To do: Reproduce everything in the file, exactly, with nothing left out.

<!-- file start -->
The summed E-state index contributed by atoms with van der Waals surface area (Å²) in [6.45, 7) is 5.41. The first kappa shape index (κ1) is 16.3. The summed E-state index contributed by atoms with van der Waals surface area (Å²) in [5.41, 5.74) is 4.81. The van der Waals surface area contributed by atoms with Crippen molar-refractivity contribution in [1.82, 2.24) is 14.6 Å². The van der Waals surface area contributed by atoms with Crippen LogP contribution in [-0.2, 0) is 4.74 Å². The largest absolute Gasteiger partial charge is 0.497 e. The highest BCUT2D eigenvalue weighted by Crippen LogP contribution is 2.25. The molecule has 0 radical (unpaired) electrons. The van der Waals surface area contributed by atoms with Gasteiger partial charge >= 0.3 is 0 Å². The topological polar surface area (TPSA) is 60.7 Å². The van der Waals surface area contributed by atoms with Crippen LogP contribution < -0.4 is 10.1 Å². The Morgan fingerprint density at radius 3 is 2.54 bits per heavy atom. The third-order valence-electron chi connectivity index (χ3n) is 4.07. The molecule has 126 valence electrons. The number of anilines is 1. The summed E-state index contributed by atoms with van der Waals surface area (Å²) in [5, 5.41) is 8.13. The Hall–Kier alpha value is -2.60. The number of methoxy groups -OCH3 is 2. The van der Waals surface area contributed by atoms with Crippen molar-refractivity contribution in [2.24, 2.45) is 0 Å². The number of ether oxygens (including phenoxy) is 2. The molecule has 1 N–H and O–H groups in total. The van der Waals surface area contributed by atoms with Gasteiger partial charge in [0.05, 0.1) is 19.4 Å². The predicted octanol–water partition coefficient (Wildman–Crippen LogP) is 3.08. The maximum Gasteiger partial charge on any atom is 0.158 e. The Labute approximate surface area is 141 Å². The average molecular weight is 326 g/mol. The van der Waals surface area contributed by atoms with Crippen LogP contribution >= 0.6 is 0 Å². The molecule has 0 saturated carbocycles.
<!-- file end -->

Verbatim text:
The summed E-state index contributed by atoms with van der Waals surface area (Å²) in [6.45, 7) is 5.41. The first kappa shape index (κ1) is 16.3. The summed E-state index contributed by atoms with van der Waals surface area (Å²) in [5.41, 5.74) is 4.81. The van der Waals surface area contributed by atoms with Crippen molar-refractivity contribution in [1.82, 2.24) is 14.6 Å². The van der Waals surface area contributed by atoms with Crippen LogP contribution in [-0.2, 0) is 4.74 Å². The largest absolute Gasteiger partial charge is 0.497 e. The highest BCUT2D eigenvalue weighted by Crippen LogP contribution is 2.25. The molecule has 0 radical (unpaired) electrons. The van der Waals surface area contributed by atoms with Gasteiger partial charge >= 0.3 is 0 Å². The topological polar surface area (TPSA) is 60.7 Å². The van der Waals surface area contributed by atoms with Crippen LogP contribution < -0.4 is 10.1 Å². The Morgan fingerprint density at radius 3 is 2.54 bits per heavy atom. The third-order valence-electron chi connectivity index (χ3n) is 4.07. The molecule has 126 valence electrons. The number of anilines is 1. The summed E-state index contributed by atoms with van der Waals surface area (Å²) in [5, 5.41) is 8.13. The Hall–Kier alpha value is -2.60. The number of methoxy groups -OCH3 is 2. The van der Waals surface area contributed by atoms with Crippen molar-refractivity contribution in [2.24, 2.45) is 0 Å². The number of ether oxygens (including phenoxy) is 2. The molecule has 1 N–H and O–H groups in total. The van der Waals surface area contributed by atoms with Gasteiger partial charge in [0.05, 0.1) is 19.4 Å². The predicted octanol–water partition coefficient (Wildman–Crippen LogP) is 3.08. The maximum Gasteiger partial charge on any atom is 0.158 e. The Labute approximate surface area is 141 Å². The average molecular weight is 326 g/mol. The van der Waals surface area contributed by atoms with Crippen LogP contribution >= 0.6 is 0 Å². The molecule has 0 saturated carbocycles.